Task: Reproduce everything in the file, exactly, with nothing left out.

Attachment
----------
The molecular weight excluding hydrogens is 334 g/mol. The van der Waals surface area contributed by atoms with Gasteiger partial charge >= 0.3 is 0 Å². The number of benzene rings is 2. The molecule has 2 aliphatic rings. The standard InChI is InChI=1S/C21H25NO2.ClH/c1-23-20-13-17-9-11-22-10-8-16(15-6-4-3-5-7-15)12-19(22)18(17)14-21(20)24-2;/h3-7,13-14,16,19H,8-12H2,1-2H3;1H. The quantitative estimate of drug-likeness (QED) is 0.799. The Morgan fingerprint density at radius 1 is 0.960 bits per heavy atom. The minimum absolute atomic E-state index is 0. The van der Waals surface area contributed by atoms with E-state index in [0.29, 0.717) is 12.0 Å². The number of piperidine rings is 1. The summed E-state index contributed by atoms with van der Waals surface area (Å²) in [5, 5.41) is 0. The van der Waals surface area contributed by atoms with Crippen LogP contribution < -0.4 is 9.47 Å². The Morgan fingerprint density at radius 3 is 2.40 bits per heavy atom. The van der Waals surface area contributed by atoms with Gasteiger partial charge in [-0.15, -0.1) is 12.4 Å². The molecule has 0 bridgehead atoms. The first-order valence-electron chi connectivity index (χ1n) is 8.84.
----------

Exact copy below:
The molecular weight excluding hydrogens is 334 g/mol. The van der Waals surface area contributed by atoms with Gasteiger partial charge >= 0.3 is 0 Å². The number of benzene rings is 2. The molecule has 2 aliphatic rings. The standard InChI is InChI=1S/C21H25NO2.ClH/c1-23-20-13-17-9-11-22-10-8-16(15-6-4-3-5-7-15)12-19(22)18(17)14-21(20)24-2;/h3-7,13-14,16,19H,8-12H2,1-2H3;1H. The quantitative estimate of drug-likeness (QED) is 0.799. The Morgan fingerprint density at radius 1 is 0.960 bits per heavy atom. The minimum absolute atomic E-state index is 0. The van der Waals surface area contributed by atoms with E-state index in [0.29, 0.717) is 12.0 Å². The number of piperidine rings is 1. The summed E-state index contributed by atoms with van der Waals surface area (Å²) in [5, 5.41) is 0. The van der Waals surface area contributed by atoms with Crippen LogP contribution < -0.4 is 9.47 Å². The Morgan fingerprint density at radius 3 is 2.40 bits per heavy atom. The van der Waals surface area contributed by atoms with Gasteiger partial charge in [-0.15, -0.1) is 12.4 Å². The molecule has 0 bridgehead atoms. The first-order valence-electron chi connectivity index (χ1n) is 8.84.